RefSix

Passback or not?

RobOda

RefChat Addict
#1
Excuse the informal terminology:

Had a situation today, was told post-match it was a bit of '50-50' matter of interpretation decision:


Ball is up in the air in the penalty area. Defender brings it down on his foot - rather beautiful bit of skill. Keeper rushes out, defender leaves it, keeper picks it up.

Is that enough for a deliberate kick back to the keeper or no?
 

Ciley Myrus

RefChat Addict
#2
Keeper taking a big risk and making the ref make a decision, am more yes than no on this one, basing my decision on the "defender leaves it" part, which in my head paints a more deliberate act than something more innocuous.

its one of those, could go either way ones?
 

QuaverRef

I used to be indecisive but now i'm not so sure
#5
YHTBT but sounds like an indirect free kick to me. I posted a thread on here a few months back where a defender has trapped the ball with his foot on top, then the keeper comes and picks it up
 

QuaverRef

I used to be indecisive but now i'm not so sure
#8
Why on earth would you penalise this? Play on....
If you deliberately leave it for the keeper as described above after controlling the ball, why wouldn’t that be a pass back? If I pass the ball to my centre back, he controls it and then ‘leaves it’ for the keeper to pick up, would that be any different?

For me, if the player controls it with his foot then leaves it knowing the keeper is going to pick up, that’s deliberately kicking the ball to the keeper as The rule doesn’t specify movement of the ball
 
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RobOda

RefChat Addict
#9
Not kicked to the GK
Curiously, the glossary says otherwise. Newly created for this season:

* Kicked - "The ball is kicked when a player makes contact with the foot and/or the ankle" (But I do agree it isn't a kick in the conventional sense of the word...)

basing my decision on the "defender leaves it" part, which in my head paints a more deliberate act than something more innocuous.
That was my line of thinking at the time.

YHTBT but sounds like an indirect free kick to me. I posted a thread on here a few months back where a defender has trapped the ball with his foot on top, then the keeper comes and picks it up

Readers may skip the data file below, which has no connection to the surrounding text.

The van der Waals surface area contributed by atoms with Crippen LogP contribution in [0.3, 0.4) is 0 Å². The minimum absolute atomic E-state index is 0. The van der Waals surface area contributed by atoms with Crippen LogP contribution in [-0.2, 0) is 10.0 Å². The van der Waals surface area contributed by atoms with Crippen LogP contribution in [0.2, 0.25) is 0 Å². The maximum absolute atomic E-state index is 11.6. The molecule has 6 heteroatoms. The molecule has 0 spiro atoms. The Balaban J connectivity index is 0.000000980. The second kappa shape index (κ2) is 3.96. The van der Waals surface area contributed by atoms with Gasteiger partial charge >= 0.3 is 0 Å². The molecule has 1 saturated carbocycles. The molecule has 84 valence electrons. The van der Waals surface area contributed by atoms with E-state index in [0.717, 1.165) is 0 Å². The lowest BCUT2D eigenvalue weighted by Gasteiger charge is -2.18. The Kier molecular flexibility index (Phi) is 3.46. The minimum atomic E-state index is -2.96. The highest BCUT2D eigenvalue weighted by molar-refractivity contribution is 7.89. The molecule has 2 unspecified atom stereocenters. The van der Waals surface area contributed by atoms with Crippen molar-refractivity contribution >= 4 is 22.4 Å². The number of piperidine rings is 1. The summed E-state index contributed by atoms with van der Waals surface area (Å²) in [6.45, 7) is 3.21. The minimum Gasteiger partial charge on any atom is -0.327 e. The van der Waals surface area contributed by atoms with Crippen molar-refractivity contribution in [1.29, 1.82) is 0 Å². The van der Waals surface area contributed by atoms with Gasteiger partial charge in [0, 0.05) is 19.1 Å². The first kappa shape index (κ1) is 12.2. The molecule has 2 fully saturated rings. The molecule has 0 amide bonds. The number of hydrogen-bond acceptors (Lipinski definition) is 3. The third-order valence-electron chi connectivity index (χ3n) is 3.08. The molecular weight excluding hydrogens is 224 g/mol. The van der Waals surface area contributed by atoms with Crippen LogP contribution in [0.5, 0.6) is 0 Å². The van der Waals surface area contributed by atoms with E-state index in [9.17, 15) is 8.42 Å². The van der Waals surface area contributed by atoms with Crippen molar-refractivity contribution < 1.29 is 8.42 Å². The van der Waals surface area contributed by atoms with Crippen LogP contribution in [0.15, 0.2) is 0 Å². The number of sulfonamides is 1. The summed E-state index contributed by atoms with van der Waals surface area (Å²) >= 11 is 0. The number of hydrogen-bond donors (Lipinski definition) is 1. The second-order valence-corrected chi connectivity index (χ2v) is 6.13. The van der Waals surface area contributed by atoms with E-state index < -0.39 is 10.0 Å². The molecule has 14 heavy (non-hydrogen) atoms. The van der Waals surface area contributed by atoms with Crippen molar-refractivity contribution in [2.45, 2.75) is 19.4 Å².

Pretty much that then, but instead of trapping the ball he just brings it down/kills it for the keeper to pick up. - The decision to step away so the keeper could pick it up is what influenced me to penalise it.

I knew you would say that! ;)
 

one

RefChat Addict
#10
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It's definitely a "deliberate kick". The "to the goalkeeper" part is up for interpretation though. Similar scenarios have been discussed here a few times. At grassroots, they could get the benefit of doubt (if I am not sure) and one warning from me if I see it, . At pro or semi pro no benefit of doubt, IFK, they would/should know better, especially the keeper.

YHTBT but sounds like an indirect free kick to me. I posted a thread on here a few months back where a defender has trapped the ball with his foot on top, then the keeper comes and picks it up
You have to watch out for the crafty players who pretend they are about to play it themselves but the keeper still picks it up (planned ruse). So even if they don't step away, it could still be a back pass.
 

Ciley Myrus

RefChat Addict
#11
Folk need to bear in mind that the kicked part simply means, use of foot here and of course it does not have to be the conventional pass, controlling it with foot for gk to lift, is considered "a pass back"